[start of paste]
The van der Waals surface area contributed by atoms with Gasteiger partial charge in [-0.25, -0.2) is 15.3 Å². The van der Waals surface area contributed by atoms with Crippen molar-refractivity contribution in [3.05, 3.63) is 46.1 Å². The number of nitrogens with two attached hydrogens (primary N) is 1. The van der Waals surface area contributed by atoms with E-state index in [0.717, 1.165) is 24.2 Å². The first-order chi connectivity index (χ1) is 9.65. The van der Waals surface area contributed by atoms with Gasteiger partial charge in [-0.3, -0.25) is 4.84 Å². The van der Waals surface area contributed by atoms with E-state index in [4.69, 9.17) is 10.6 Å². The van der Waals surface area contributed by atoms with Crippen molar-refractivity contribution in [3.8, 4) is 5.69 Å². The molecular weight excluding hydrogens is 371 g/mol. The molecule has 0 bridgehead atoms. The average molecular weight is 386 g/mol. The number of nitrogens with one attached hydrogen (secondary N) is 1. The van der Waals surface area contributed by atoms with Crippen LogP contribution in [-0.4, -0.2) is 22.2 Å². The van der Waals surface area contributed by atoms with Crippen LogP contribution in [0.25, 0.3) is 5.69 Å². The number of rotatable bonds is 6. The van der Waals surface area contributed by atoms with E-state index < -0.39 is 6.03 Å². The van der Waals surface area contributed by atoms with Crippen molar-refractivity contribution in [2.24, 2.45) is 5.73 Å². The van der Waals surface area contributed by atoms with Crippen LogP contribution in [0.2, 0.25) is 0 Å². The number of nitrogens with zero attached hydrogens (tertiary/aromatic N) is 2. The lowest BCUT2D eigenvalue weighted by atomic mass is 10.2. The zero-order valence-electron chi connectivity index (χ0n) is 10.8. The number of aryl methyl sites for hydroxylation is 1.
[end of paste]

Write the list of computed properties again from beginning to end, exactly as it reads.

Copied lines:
The van der Waals surface area contributed by atoms with Gasteiger partial charge in [-0.25, -0.2) is 15.3 Å². The van der Waals surface area contributed by atoms with Crippen molar-refractivity contribution in [3.05, 3.63) is 46.1 Å². The number of nitrogens with two attached hydrogens (primary N) is 1. The van der Waals surface area contributed by atoms with E-state index in [0.717, 1.165) is 24.2 Å². The first-order chi connectivity index (χ1) is 9.65. The van der Waals surface area contributed by atoms with Gasteiger partial charge in [-0.3, -0.25) is 4.84 Å². The van der Waals surface area contributed by atoms with E-state index in [4.69, 9.17) is 10.6 Å². The van der Waals surface area contributed by atoms with Crippen molar-refractivity contribution in [3.8, 4) is 5.69 Å². The molecular weight excluding hydrogens is 371 g/mol. The molecule has 0 bridgehead atoms. The average molecular weight is 386 g/mol. The number of nitrogens with one attached hydrogen (secondary N) is 1. The van der Waals surface area contributed by atoms with Crippen LogP contribution in [-0.4, -0.2) is 22.2 Å². The van der Waals surface area contributed by atoms with Crippen LogP contribution in [0.25, 0.3) is 5.69 Å². The number of rotatable bonds is 6. The van der Waals surface area contributed by atoms with E-state index < -0.39 is 6.03 Å². The van der Waals surface area contributed by atoms with Crippen molar-refractivity contribution in [2.24, 2.45) is 5.73 Å². The van der Waals surface area contributed by atoms with Crippen LogP contribution in [0.2, 0.25) is 0 Å². The number of nitrogens with zero attached hydrogens (tertiary/aromatic N) is 2. The lowest BCUT2D eigenvalue weighted by atomic mass is 10.2. The zero-order valence-electron chi connectivity index (χ0n) is 10.8. The number of aryl methyl sites for hydroxylation is 1.